Oh, just be nice

So I’m doing some research for my next book – yeah, I’m on a roll – and I think I’ve decided to explore The Golden Rule.

Do unto others, don’t do unto others, be nice, love your neighbor, what goes around comes around. The problem is that the more I muse about what it means to “do unto others” the more others … well, really annoy me.

More people seem to be cutting me off in traffic. Almost every restaurant or fast food place gets my order wrong. My neighbor walked her dog to my front yard, then let the dog meander in my garden and pee on my flowers – while I was standing there.

I don’t know if I’m noticing more how irritating life with humans is, or if I’m just more sensitve to it because I’m thinking about it.

I think that I’m generally one of those “be nice” people. I go out of my way to write positive comment cards when I go to the grocery store, for example, because I believe that if I look for positive I find positive. Plus, I know more people complain than compliment so it feels like I’m somehow balancing out the universe. I wave “thank you” when someone lets me in their lane on the highway or stops to let me cross in a parking lot.

Of course, I called some guy an idiot today  when he turned right in front of me at an intersection when I had the right of way. And every morning I mutter curses when I’m awakened from a sound sleep by a guy on our street who lets his dog out at 5 am and shouts “Go poo poo!” for several minutes.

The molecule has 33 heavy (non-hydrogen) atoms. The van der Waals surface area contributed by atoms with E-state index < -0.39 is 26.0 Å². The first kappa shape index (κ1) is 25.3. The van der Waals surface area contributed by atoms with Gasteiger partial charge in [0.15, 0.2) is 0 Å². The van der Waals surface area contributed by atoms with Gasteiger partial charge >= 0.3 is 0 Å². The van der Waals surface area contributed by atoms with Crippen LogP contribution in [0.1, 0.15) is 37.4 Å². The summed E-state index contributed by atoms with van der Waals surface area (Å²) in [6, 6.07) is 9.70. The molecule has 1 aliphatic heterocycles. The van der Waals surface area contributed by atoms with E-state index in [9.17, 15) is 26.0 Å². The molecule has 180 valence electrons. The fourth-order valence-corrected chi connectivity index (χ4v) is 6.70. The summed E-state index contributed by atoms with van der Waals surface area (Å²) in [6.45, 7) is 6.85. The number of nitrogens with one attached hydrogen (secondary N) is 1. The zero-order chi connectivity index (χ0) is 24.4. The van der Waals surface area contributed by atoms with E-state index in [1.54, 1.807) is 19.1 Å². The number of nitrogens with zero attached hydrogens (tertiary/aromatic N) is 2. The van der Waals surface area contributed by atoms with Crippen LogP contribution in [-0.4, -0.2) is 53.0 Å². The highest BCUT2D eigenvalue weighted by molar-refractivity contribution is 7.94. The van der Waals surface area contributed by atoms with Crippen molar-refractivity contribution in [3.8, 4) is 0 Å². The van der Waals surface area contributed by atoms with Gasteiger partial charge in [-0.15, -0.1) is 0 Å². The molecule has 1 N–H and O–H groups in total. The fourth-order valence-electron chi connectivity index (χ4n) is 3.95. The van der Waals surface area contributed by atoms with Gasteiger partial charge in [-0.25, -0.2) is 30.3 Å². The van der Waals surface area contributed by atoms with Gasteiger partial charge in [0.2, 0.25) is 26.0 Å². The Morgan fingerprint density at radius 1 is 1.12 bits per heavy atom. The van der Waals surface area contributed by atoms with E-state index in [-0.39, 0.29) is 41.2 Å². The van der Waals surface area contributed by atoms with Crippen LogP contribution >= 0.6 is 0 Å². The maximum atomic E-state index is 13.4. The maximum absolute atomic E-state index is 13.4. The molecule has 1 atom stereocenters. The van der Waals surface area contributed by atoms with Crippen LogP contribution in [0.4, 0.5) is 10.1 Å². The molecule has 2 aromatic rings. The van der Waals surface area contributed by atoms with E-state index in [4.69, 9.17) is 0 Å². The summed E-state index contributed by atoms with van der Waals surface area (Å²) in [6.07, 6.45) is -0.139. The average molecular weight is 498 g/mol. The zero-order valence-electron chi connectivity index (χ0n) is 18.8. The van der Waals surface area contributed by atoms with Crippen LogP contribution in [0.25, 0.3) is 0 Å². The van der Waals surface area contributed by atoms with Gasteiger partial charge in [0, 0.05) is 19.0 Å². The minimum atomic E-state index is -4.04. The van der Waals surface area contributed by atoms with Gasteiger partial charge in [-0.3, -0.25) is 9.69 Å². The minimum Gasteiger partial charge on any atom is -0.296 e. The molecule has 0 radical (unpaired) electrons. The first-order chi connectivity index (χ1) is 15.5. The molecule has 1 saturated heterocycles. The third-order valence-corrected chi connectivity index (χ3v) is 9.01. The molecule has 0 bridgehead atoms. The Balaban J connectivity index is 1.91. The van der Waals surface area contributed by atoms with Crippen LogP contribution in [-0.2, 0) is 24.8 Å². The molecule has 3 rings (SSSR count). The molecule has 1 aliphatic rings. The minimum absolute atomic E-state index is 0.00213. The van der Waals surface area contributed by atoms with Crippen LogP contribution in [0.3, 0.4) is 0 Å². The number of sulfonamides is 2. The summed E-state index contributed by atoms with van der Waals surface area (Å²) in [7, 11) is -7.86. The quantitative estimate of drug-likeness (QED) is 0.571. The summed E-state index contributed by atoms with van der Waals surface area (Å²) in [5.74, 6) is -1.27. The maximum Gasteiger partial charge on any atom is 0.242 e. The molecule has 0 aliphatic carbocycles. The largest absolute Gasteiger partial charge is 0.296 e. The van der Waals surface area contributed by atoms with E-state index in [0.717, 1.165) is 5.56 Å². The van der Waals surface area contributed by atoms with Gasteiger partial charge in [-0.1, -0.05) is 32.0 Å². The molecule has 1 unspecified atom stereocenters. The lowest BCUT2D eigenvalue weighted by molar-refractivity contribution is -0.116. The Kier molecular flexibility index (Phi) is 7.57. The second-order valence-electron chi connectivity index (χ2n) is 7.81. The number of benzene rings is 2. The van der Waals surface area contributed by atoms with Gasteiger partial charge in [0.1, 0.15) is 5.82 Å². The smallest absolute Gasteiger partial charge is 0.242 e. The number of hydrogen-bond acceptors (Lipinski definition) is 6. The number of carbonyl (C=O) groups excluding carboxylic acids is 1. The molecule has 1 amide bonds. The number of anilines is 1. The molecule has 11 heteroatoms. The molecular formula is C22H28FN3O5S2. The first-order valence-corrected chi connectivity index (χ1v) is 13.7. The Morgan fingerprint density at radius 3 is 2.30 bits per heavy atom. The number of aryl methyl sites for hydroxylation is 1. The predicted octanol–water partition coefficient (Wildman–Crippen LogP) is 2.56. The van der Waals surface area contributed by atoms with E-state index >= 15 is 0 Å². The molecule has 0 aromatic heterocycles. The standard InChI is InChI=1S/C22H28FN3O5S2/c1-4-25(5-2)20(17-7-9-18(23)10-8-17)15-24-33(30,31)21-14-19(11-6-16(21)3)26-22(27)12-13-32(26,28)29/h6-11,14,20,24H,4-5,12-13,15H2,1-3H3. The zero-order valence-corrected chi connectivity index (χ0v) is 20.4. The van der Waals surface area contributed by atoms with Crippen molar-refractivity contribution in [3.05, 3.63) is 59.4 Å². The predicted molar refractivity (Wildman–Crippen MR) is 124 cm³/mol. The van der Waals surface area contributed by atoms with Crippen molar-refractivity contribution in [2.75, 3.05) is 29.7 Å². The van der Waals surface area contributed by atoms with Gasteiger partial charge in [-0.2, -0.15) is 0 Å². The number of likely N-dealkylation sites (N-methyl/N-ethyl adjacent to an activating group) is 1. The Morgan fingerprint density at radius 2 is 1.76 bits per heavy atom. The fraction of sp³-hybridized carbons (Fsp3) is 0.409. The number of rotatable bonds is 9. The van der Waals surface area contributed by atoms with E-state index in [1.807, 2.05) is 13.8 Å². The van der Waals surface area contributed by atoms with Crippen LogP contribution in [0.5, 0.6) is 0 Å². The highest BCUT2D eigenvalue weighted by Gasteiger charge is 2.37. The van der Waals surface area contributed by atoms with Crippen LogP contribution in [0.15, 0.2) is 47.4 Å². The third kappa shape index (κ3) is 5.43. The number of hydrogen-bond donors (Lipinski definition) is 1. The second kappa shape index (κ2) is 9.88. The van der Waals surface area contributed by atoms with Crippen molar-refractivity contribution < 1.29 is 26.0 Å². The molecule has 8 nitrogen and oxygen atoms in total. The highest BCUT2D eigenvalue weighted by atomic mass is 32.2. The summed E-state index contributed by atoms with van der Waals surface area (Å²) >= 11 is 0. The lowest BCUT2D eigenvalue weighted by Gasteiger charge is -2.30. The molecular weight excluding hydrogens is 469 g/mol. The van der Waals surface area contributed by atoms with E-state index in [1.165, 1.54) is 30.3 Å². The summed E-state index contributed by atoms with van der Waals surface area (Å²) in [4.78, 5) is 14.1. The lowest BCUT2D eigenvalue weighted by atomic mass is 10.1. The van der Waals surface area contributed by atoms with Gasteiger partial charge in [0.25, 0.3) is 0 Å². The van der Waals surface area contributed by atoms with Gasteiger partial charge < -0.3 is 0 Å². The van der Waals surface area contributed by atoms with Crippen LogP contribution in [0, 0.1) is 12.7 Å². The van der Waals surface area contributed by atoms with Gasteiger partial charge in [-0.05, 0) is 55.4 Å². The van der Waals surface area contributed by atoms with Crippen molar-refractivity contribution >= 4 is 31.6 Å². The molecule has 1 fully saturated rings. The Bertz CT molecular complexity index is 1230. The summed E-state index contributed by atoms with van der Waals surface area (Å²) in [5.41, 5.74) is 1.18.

I’d like to think I’m a nice person. But maybe I’m just a persistant bitch, and I’m only seeing it now because I’m looking for it.

Either way, for a the next month or so I’ll be exploring the concept of being nice and asking for reader feedback. You can share here or on Facebook at http://www.facebook.com/joannebrokawwriter.

And for today? Just try and be nice.

Missing: my pants

Missing: one pair of jeans. These are not the missing jeans. These jeans shrunk drastically while in the dresser since last fall.

Missing: one pair of jeans. These are not the missing jeans. These jeans shrunk drastically while in the dresser since last fall.

I’m missing a pair of jeans. Not my favorite pair of jeans. But considering that the weather is getting colder and they are, at the moment, the only pair of jeans into which I can fit my fat arse, they are currently my most essential pair of jeans.

I can’t imagine where they are. I’ve looked in the obvious places, including the clean clothes piles, the dirty clothes piles, the “I can’t remember if I wore these or not so I’ll pile them here until I decide what to do” piles, and in my Jeep.